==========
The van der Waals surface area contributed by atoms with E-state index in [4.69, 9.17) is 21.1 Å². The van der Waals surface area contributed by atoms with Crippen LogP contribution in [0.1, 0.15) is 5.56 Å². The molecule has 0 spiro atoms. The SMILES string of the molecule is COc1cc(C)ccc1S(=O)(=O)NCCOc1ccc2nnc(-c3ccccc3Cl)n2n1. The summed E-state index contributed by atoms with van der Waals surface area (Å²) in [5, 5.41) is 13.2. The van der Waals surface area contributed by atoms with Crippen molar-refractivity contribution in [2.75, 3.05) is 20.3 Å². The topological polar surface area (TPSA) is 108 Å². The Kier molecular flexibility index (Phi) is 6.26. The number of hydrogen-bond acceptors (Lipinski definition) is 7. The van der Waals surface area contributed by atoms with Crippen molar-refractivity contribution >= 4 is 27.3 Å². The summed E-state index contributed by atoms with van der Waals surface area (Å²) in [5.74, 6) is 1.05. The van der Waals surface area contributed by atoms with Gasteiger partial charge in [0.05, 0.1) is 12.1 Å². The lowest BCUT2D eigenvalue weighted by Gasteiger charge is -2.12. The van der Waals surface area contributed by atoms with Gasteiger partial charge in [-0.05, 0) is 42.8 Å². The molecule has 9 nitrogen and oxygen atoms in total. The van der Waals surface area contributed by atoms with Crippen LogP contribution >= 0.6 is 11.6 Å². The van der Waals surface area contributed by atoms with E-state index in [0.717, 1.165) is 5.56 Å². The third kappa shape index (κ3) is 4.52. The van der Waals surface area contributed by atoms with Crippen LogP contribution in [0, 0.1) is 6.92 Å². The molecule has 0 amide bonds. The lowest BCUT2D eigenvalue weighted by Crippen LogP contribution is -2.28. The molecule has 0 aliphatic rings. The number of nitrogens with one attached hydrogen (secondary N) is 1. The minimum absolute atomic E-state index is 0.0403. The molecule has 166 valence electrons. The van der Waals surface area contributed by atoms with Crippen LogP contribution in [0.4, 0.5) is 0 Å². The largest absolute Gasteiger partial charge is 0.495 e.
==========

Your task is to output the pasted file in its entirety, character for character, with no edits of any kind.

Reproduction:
The van der Waals surface area contributed by atoms with E-state index in [4.69, 9.17) is 21.1 Å². The van der Waals surface area contributed by atoms with Crippen LogP contribution in [0.1, 0.15) is 5.56 Å². The molecule has 0 spiro atoms. The SMILES string of the molecule is COc1cc(C)ccc1S(=O)(=O)NCCOc1ccc2nnc(-c3ccccc3Cl)n2n1. The summed E-state index contributed by atoms with van der Waals surface area (Å²) in [5, 5.41) is 13.2. The van der Waals surface area contributed by atoms with Crippen molar-refractivity contribution in [2.75, 3.05) is 20.3 Å². The topological polar surface area (TPSA) is 108 Å². The Kier molecular flexibility index (Phi) is 6.26. The number of hydrogen-bond acceptors (Lipinski definition) is 7. The van der Waals surface area contributed by atoms with Crippen molar-refractivity contribution >= 4 is 27.3 Å². The summed E-state index contributed by atoms with van der Waals surface area (Å²) in [5.74, 6) is 1.05. The van der Waals surface area contributed by atoms with Gasteiger partial charge in [0.05, 0.1) is 12.1 Å². The lowest BCUT2D eigenvalue weighted by Gasteiger charge is -2.12. The van der Waals surface area contributed by atoms with Gasteiger partial charge in [-0.05, 0) is 42.8 Å². The molecule has 9 nitrogen and oxygen atoms in total. The van der Waals surface area contributed by atoms with Crippen LogP contribution >= 0.6 is 11.6 Å². The van der Waals surface area contributed by atoms with E-state index in [0.717, 1.165) is 5.56 Å². The third kappa shape index (κ3) is 4.52. The van der Waals surface area contributed by atoms with Crippen LogP contribution in [0, 0.1) is 6.92 Å². The molecule has 0 amide bonds. The lowest BCUT2D eigenvalue weighted by Crippen LogP contribution is -2.28. The molecule has 0 aliphatic rings. The number of nitrogens with one attached hydrogen (secondary N) is 1. The minimum absolute atomic E-state index is 0.0403. The molecule has 166 valence electrons. The van der Waals surface area contributed by atoms with Crippen LogP contribution in [0.4, 0.5) is 0 Å². The largest absolute Gasteiger partial charge is 0.495 e.